Texas A&M is officially a member of the Southeastern Conference.
No longer can Big 12 fans look forward to their every other year trip south to College Station. To feel the jet-engine noise the ‘12th Man’ produce at Kyle Field. The swaying back and forth of a crowd that never sits down.
Make no mistake about it. Much like longtime friends that end a friendship over an incident, a little heartache will set in as fans soon realize it.
The Texas-Texas A&M rivalry is legendary, but another Texas school in Lubbock has a similar back-and-forth with Aggies.
As a graduate of that school I can attest.
For me, Texas A&M was always the school I’d heard about growing up but never really experienced before.
My Dad was from Long Island, N.Y., so pro football Sundays were more important than college games on Saturdays — watching my beloved Cowboys against either the New York Giants or Washington Redskins.
When I was in the fifth grade my family moved overseas.
In 1990, with boarding schools virtually non-existent in Texas, I decided to try New England and attended Williston Northampton in Easthampton, Mass. I was watching college football, but not exactly seeing Texas A&M games on NESN (New England Sports Network).
All of that changed in the fall of 1993.
I enrolled at Tech and immediately saw that the Red Raiders would host the Aggies, then one of the top ranked teams in the country. My cousin Wade, who was a year older than me, agreed to drive up and watch the game with me in the Tech student section.
I’ll never forget the noise that their little section of fans made. Despite Jones Stadium being filled to the brim, including people on stairwells, our cheering was dwarfed by their coordinated yelling and continuous towel waving near the corner of the end zone.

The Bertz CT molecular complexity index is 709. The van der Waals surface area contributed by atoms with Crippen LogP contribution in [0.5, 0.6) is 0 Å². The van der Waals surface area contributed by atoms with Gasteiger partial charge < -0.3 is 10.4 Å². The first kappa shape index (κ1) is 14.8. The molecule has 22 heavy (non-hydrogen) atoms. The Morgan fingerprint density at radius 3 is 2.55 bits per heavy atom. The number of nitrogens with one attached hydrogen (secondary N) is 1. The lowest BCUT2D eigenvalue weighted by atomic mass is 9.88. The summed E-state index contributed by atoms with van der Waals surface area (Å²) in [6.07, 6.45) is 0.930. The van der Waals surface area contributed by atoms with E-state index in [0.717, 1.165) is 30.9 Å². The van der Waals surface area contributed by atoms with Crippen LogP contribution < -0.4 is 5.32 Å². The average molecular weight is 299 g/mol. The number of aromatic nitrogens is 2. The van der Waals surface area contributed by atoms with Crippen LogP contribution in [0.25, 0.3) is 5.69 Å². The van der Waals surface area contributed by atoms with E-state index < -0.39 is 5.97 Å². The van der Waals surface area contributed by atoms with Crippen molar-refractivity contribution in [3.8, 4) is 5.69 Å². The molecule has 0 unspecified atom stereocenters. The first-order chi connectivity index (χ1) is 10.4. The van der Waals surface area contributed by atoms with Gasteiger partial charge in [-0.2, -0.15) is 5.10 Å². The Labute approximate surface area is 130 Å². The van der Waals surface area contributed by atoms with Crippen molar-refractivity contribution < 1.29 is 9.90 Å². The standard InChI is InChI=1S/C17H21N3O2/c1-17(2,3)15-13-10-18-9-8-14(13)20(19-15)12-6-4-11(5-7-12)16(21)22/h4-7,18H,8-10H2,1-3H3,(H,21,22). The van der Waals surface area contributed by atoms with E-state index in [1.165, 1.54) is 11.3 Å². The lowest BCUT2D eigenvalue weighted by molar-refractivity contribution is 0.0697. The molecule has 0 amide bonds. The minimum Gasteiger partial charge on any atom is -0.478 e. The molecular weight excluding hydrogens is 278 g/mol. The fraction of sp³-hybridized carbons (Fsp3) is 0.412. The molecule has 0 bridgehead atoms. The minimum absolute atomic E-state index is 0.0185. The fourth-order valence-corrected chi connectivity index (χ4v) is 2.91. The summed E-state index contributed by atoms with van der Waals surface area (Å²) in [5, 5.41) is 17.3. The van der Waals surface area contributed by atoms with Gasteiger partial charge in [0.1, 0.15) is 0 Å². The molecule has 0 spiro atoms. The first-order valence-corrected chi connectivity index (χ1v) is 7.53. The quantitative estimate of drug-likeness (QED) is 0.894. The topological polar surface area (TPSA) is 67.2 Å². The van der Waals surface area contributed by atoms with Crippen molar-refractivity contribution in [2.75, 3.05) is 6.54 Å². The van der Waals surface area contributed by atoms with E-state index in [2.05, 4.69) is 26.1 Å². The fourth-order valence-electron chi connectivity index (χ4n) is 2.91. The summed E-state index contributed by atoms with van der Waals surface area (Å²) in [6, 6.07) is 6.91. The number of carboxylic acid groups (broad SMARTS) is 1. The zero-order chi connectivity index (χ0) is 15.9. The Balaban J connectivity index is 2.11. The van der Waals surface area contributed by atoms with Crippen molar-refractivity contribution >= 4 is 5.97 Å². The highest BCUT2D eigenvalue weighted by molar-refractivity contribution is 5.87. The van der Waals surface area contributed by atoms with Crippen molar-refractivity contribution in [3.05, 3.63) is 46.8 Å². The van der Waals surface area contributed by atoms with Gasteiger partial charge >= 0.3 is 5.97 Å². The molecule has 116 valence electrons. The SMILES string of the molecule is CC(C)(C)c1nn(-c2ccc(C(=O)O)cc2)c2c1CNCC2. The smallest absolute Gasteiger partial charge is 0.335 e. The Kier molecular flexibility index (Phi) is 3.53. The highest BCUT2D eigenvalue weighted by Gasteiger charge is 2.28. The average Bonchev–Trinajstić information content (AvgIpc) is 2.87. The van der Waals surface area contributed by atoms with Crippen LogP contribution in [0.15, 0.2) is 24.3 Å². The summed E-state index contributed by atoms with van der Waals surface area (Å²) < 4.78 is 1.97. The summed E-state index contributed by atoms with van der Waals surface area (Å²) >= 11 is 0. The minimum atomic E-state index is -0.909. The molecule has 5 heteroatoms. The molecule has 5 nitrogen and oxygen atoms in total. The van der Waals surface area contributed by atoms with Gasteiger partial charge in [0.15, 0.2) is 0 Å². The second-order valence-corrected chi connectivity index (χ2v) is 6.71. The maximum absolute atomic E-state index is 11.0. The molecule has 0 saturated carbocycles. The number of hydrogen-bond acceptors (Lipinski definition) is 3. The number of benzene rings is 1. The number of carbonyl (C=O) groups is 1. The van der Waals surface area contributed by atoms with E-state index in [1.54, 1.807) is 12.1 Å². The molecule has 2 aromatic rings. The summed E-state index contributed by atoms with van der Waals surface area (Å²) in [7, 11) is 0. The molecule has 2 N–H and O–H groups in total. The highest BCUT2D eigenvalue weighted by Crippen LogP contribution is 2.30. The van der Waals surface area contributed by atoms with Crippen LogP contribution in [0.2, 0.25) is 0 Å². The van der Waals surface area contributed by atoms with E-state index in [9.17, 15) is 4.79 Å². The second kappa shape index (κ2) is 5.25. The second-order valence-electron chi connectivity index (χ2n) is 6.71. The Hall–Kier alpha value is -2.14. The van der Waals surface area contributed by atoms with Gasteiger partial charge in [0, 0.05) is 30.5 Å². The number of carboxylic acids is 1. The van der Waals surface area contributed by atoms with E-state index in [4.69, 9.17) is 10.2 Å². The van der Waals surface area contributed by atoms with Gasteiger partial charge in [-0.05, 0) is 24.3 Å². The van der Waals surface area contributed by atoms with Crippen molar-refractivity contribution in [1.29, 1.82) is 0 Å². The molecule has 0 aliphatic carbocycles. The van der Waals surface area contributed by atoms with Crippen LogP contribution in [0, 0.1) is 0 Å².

It didn’t help that A&M was annihilating Tech in that game either.
My hatred — I mean respect — began for A&M that day.
Many folks don’t realize the A&M-Tech rivalry was even fiercer in basketball.
The nation saw the ugly part of it in February 1991. Still enjoying my freshman year and making sure I attended ever Tech basketball game, I had a ringside seat, literally, for this one.
The Red Raiders and Aggies were playing a terrific basketball game and the Lubbock Coliseum was rocking.
Tech finally looked to have the game won when a foul was called against A&M’s Joe Wilbert and Mark Davis made two free throws to give Tech a one-point lead with two seconds left.
The Aggies tried a full-court pass that was knocked away Tech’s Lance Hughes, but amazingly, another foul was called, this time on Tech.
With no time on the clock and the Coliseum as loud as ever, A&M’s Chuck Henderson calmly stepped to the line and sank both free throws to give the Aggies an 89-88 win.
Tech fans were incensed and while A&M players celebrated and gestured toward the crowd, I could feel something building.
It then exploded.
At the Coliseum back then, teams literally had to walk through the crowd to get to the locker room — and there’s no other way to describe it — absolute chaos ensued.
I remember watching A&M coach Tony Barone putting a fan in a headlock while Wilbert laid another fan out with one punch.
That was the first time I ever saw Tech on SportsCenter.
A year or two later was the Zach Thomas interception return for a touchdown that snapped a long losing streak for the Red Raiders against the Aggies.
There were these moments, and many others.
I hope, even with A&M moving away, the Red Raiders and Aggies find a way to meet again and continue this rivalry.
What is your favorite Texas A&M sports moment? Are you happy or sad that A&M has officially left the Big 12? Send your responses to twitter @etfinalscore or email to firstname.lastname@example.org.